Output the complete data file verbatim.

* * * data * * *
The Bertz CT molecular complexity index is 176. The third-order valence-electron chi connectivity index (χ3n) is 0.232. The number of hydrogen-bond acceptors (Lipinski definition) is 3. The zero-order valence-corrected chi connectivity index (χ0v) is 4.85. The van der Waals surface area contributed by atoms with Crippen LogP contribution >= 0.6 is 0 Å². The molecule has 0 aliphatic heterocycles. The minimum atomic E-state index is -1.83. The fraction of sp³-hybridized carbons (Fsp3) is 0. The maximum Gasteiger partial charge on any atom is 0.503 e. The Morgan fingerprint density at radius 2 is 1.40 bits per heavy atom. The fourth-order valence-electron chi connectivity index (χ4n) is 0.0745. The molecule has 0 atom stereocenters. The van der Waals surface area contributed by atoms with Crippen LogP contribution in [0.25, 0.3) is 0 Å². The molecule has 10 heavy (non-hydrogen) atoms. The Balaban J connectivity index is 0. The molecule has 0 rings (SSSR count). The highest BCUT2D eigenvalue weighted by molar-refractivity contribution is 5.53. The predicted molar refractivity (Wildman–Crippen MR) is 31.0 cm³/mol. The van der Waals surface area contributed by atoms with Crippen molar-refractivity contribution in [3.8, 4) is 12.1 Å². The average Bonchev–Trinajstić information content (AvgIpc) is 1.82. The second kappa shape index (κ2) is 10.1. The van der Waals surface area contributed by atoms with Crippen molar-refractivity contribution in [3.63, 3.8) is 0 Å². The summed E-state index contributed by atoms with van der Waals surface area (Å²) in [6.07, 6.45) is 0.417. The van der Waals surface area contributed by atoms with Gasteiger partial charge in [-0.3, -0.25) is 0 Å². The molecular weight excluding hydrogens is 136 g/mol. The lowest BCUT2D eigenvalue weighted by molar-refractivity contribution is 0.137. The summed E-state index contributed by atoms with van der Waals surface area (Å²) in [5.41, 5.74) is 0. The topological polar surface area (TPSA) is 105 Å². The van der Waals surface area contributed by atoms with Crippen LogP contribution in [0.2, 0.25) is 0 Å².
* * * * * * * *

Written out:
The Bertz CT molecular complexity index is 176. The third-order valence-electron chi connectivity index (χ3n) is 0.232. The number of hydrogen-bond acceptors (Lipinski definition) is 3. The zero-order valence-corrected chi connectivity index (χ0v) is 4.85. The van der Waals surface area contributed by atoms with Crippen LogP contribution >= 0.6 is 0 Å². The molecule has 0 aliphatic heterocycles. The minimum atomic E-state index is -1.83. The fraction of sp³-hybridized carbons (Fsp3) is 0. The maximum Gasteiger partial charge on any atom is 0.503 e. The Morgan fingerprint density at radius 2 is 1.40 bits per heavy atom. The fourth-order valence-electron chi connectivity index (χ4n) is 0.0745. The molecule has 0 atom stereocenters. The van der Waals surface area contributed by atoms with Crippen LogP contribution in [0.25, 0.3) is 0 Å². The molecule has 10 heavy (non-hydrogen) atoms. The Balaban J connectivity index is 0. The molecule has 0 rings (SSSR count). The highest BCUT2D eigenvalue weighted by molar-refractivity contribution is 5.53. The predicted molar refractivity (Wildman–Crippen MR) is 31.0 cm³/mol. The van der Waals surface area contributed by atoms with Crippen molar-refractivity contribution in [3.8, 4) is 12.1 Å². The average Bonchev–Trinajstić information content (AvgIpc) is 1.82. The second kappa shape index (κ2) is 10.1. The van der Waals surface area contributed by atoms with Crippen molar-refractivity contribution in [3.63, 3.8) is 0 Å². The summed E-state index contributed by atoms with van der Waals surface area (Å²) in [6.07, 6.45) is 0.417. The van der Waals surface area contributed by atoms with Gasteiger partial charge in [-0.3, -0.25) is 0 Å². The molecular weight excluding hydrogens is 136 g/mol. The lowest BCUT2D eigenvalue weighted by molar-refractivity contribution is 0.137. The summed E-state index contributed by atoms with van der Waals surface area (Å²) in [5.41, 5.74) is 0. The topological polar surface area (TPSA) is 105 Å². The van der Waals surface area contributed by atoms with Crippen LogP contribution in [0.2, 0.25) is 0 Å².